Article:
Skip to main content Accessibility help
×
Hostname: page-component-5d59c44645-ndqjc Total loading time: 0 Render date: 2024-02-29T05:27:09.337Z Has data issue: false hasContentIssue false

7 - Enfleshed Ethics and the Responsibility of the Reader in the Good Samaritan Parable and the “Nostos” of Ulysses

Published online by Cambridge University Press:  25 April 2023

Richard Rankin Russell
Affiliation:
Baylor University, Texas
Get access

Summary

There is something special in the way Ulysses not only constitutes a journey in terms of a narrative but also embodies a journey for the reader.

David Pierce, Reading Joyce, 299

The import of a text is not exhausted by what it reveals or conceals about the social conditions that surround it. Rather, it is also a matter of what it sets alight in the reader—what kind of emotions it elicits, what changes of perceptions it prompts, what bonds and attachments it calls into being.

Rita Felski, The Limits of Critique, 179

Declan Kiberd has argued that Joyce believed Ulysses would “invent a new sort of reader, someone who after that experience might choose to live in a different way. He wanted to free people from all kinds of constriction, among them the curse of passive readership.” By perceiving Bloom’s encounter with Stephen through the intertext of the Good Samaritan parable, with its emphasis on the need for the hearer to respond, we ourselves are expected to respond in some way; in so doing, in connecting with Stephen and Bloom, we help continue the parable’s action into the present. Joyce thus expects and depends upon our read-erly labors. Arguing that “disconnectedness” is the “anxiety that Ulysses massively struggles to transcend,” Leo Bersani posits that “Joyce’s dependence on his readers is most pronounced, for it is their intra- and extratextual work that reconstitutes his mind as the serene repository of the resources of our language and culture.” Much of Joyce’s success in conveying his message of hospitality and loving our neighbor depends upon our response, which is unquantifiable finally, but still worth examining. If Ulysses exemplifies a particular kind of wisdom literature, as Kiberd argues throughout Ulysses and Us, then by so doing, it also seeks to inculcate a new ethical responsibility—and even agency— in readers because of what we have learned about treating those different from ourselves in its pages. In this regard, Virginia Moseley was the first critic to argue for Joyce employing his retelling of the Good Samaritan parable to reach the reader, even to rescue the reader. She reads “Eumaeus” through Jesus’ walk to Emmaus, concluding that Joyce himself “‘bucks up’ his reader ‘generally in orthodox Samaritan fashion, which he very badly’ needs.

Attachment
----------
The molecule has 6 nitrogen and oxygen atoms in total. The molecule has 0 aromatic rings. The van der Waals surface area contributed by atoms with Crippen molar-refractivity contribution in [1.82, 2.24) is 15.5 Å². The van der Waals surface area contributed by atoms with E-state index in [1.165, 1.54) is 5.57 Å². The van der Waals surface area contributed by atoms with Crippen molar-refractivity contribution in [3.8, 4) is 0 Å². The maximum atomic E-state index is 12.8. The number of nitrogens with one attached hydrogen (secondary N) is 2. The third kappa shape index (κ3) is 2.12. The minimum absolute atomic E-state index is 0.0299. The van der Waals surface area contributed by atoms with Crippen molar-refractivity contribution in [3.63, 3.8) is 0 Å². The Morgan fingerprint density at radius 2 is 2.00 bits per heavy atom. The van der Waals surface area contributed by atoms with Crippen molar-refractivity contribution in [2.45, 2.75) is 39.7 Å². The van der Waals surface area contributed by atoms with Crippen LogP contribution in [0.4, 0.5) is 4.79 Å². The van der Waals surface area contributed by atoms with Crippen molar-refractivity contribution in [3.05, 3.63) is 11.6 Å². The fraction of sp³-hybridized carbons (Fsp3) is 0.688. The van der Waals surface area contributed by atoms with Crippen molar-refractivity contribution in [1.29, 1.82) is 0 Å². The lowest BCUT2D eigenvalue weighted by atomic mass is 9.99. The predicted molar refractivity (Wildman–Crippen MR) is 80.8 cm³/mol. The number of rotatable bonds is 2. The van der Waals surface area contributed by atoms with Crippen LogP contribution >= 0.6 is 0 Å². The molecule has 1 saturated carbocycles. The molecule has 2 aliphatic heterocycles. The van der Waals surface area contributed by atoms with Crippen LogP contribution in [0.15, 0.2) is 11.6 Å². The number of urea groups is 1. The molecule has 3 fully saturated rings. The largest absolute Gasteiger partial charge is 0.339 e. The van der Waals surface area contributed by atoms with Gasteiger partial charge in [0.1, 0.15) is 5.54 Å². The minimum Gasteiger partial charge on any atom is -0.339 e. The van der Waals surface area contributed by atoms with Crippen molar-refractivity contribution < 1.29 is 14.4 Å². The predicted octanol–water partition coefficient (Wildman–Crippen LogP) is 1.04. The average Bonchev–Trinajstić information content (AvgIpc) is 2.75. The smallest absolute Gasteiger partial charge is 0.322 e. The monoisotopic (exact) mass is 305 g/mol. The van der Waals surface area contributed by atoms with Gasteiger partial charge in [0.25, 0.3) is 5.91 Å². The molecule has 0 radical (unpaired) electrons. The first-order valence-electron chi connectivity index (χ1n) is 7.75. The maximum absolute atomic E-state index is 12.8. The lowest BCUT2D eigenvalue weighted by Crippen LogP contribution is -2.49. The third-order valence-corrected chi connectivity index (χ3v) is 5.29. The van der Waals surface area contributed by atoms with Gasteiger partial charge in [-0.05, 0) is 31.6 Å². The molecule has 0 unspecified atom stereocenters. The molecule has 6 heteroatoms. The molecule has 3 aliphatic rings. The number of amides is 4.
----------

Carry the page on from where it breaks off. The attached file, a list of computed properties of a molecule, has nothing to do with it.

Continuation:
Type
Chapter
Information
James Joyce and Samaritan Hospitality
Postcritical and Postsecular Reading in Dubliners and Ulysses
, pp. 180 - 197
Publisher: Edinburgh University Press
Print publication year: 2023

Access options

Get access to the full version of this content by using one of the access options below. (Log in options will check for institutional or personal access. Content may require purchase if you do not have access.)

Save book to Kindle

To save this book to your Kindle, first ensure coreplatform@cambridge.org is added to your Approved Personal Document E-mail List under your Personal Document Settings on the Manage Your Content and Devices page of your Amazon account. Then enter the ‘name’ part of your Kindle email address below. Find out more about saving to your Kindle.

Note you can select to save to either the @free.kindle.com or @kindle.com variations. ‘@free.kindle.com’ emails are free but can only be saved to your device when it is connected to wi-fi. ‘@kindle.com’ emails can be delivered even when you are not connected to wi-fi, but note that service fees apply.

Find out more about the Kindle Personal Document Service.

Available formats
×

Save book to Dropbox

To save content items to your account, please confirm that you agree to abide by our usage policies. If this is the first time you use this feature, you will be asked to authorise Cambridge Core to connect with your account. Find out more about saving content to Dropbox.

Available formats
×

Save book to Google Drive

To save content items to your account, please confirm that you agree to abide by our usage policies. If this is the first time you use this feature, you will be asked to authorise Cambridge Core to connect with your account. Find out more about saving content to Google Drive.

Available formats
×